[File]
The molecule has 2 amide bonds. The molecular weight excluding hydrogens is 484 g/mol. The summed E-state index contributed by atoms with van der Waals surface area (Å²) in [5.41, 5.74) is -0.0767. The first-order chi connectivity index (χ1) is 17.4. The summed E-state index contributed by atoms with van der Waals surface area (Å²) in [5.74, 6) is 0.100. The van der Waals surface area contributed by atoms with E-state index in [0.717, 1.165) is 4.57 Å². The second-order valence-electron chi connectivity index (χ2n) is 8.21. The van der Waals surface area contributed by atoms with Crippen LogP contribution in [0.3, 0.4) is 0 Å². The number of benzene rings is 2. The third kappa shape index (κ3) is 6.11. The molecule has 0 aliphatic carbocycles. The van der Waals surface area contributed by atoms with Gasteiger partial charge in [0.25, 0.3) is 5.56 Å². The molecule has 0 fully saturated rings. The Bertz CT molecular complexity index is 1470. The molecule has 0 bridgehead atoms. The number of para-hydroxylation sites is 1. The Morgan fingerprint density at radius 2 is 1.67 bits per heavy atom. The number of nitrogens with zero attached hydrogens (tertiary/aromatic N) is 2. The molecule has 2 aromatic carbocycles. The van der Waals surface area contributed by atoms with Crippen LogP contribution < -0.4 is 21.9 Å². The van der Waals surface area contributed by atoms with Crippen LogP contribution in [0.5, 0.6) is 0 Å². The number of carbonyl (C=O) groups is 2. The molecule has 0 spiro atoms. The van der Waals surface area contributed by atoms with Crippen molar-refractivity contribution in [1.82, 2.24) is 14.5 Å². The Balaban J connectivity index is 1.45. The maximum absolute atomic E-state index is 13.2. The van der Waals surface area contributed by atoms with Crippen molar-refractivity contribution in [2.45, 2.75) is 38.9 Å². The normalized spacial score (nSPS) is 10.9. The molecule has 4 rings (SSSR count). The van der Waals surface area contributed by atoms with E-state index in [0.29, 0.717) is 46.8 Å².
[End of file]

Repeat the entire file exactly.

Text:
The molecule has 2 amide bonds. The molecular weight excluding hydrogens is 484 g/mol. The summed E-state index contributed by atoms with van der Waals surface area (Å²) in [5.41, 5.74) is -0.0767. The first-order chi connectivity index (χ1) is 17.4. The summed E-state index contributed by atoms with van der Waals surface area (Å²) in [5.74, 6) is 0.100. The van der Waals surface area contributed by atoms with E-state index in [0.717, 1.165) is 4.57 Å². The second-order valence-electron chi connectivity index (χ2n) is 8.21. The van der Waals surface area contributed by atoms with Crippen LogP contribution in [0.3, 0.4) is 0 Å². The number of benzene rings is 2. The third kappa shape index (κ3) is 6.11. The molecule has 0 aliphatic carbocycles. The van der Waals surface area contributed by atoms with Gasteiger partial charge in [0.25, 0.3) is 5.56 Å². The molecule has 0 fully saturated rings. The Bertz CT molecular complexity index is 1470. The molecule has 0 bridgehead atoms. The number of para-hydroxylation sites is 1. The Morgan fingerprint density at radius 2 is 1.67 bits per heavy atom. The number of nitrogens with zero attached hydrogens (tertiary/aromatic N) is 2. The molecule has 2 aromatic carbocycles. The van der Waals surface area contributed by atoms with Crippen LogP contribution < -0.4 is 21.9 Å². The van der Waals surface area contributed by atoms with Crippen LogP contribution in [0.5, 0.6) is 0 Å². The number of carbonyl (C=O) groups is 2. The molecule has 0 spiro atoms. The van der Waals surface area contributed by atoms with Crippen molar-refractivity contribution in [1.82, 2.24) is 14.5 Å². The Balaban J connectivity index is 1.45. The maximum absolute atomic E-state index is 13.2. The van der Waals surface area contributed by atoms with Crippen molar-refractivity contribution in [2.45, 2.75) is 38.9 Å². The normalized spacial score (nSPS) is 10.9. The molecule has 4 rings (SSSR count). The van der Waals surface area contributed by atoms with E-state index in [0.29, 0.717) is 46.8 Å².